The Spring/Break Art Show in NYC is a Riotous Affair of Small Galleries and Independent Curators Representing Unknown, Emerging, and Mid Career Artists. What a Blast!

Jeremy Olson/ To Scale: friends and neighbors. Oil on Panel. I met the artist!

It’s the season of Art Shows in NYC right now, and the title Spring/Break certainly heralds a dizzying collection of art including installation, interactive, and video work from about 130 international curators. The show is housed in unused, unusual, and sometimes historic buildings in the city at no cost to exhibitors.

In its ninth year to NYC, the show is located on the 11th and 12th floors (formerly leased to Ralph Lauren, I was told) at the Atlantic Production Center, 625 Madison Avenue. This year’s theme is “In Excess.”

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Two of artist David Frye’s acrylic paintings.

Chatting it up with the curators and artists is the best part. The Spring/Break show is new to me, so I asked lots of questions. For instance, What is an independent curator?  I arrived at booth 1036 on the 10th floor and spoke to Mary Gagler who was representing artist David Frye and his “Golden Calf” acrylic paintings in sculptural frames (above). They had painted their small space in a dramatic red color to look like paneling.

She explained that independent curators might own a gallery, work for a gallery or non profit, or free lance. Curators (many of them were also artists showing their work) act as a kind of jack-of all-trades marketing reps.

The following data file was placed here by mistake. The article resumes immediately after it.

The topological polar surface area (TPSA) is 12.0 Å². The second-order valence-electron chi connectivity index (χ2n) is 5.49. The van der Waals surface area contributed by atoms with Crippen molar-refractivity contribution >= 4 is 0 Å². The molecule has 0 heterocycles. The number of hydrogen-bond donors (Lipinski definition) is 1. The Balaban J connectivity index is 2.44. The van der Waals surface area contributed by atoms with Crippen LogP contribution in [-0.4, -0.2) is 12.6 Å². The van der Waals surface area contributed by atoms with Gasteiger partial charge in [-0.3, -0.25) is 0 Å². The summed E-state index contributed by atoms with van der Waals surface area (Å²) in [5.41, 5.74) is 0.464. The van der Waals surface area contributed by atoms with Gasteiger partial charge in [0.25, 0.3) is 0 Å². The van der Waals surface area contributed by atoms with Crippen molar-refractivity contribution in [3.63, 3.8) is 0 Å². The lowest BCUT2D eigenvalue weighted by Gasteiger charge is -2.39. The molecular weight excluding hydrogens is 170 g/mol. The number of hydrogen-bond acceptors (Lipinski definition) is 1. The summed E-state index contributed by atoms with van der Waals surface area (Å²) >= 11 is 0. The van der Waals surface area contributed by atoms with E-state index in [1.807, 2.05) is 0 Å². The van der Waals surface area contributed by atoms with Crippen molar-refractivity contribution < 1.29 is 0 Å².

Many exhibitors got quite elaborate with the design of their space. Curator Lauren Hirshfield recreated a small dining room to showcase her artist’s porcelain ceramics, but the pieces were simply glazed, and though beautiful, got lost in the presentation.

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These ceramic pieces got lost in the presentation!

Curator and artist Jeila Gueramian had just one day to install her huge, plush, crochet/ sculptural pieces that overflowed beyond her space into the elevator hallway. Fortunately, she has her daughter to help during the week.

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Close up of one of Jelia’s huge installations. Lots of crochet.

On my way up to the show in the elevator, a young woman exclaimed, “You gotta check out the artist known as Super Future Kid (Steffi Homa)!  I did. And entered a real gingerbread house comprised of 2500 pounds of salt and gallons of pastel paint replete with toad stools and a foot bridge over a stream of pink water and paintings of colorful, cartoonish creatures.

One of my favorite pieces was a huge ( 90 x 120 inches) installation entitled “Unfolding,” by artists Ori Carino and Lee Quinones.  It consisted of two layers of stretched silk with spray paint, airbrush, and acrylic paint. Illuminated from behind, it was stunning.

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“Unfolding” Spray paint, airbrush, acrylic paint on synthetic silk.

Many of the artists have sold work. Scooter LaForge’s beastly banquet table of hand glazed/fired commercial dinner plates with gold inlay were selling well at $500 a piece. Entitled, “Please Don’t Eat The Animals,” you were asked to “Gorge yourself on the excesses of humanity’s cruelty to animals.” I have vegan friends who would approve.

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Please Don’t Feed the Animals!

Before I realized it, I had already spent two and a half hours and never even left the 10th floor. I ran in to three new friends who had just arrived, and after a brief hello, made my way to the 11th floor to squeeze in a quick walk around as sensory overload had taken over, and I just couldn’t ingest another visual bite.

The show runs from March 3rd to the 9th.

(But I have to get in one more.)

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Krista Klingbeil uses a pastry bag to pipe in silica paste on the surfaces of her paintings.

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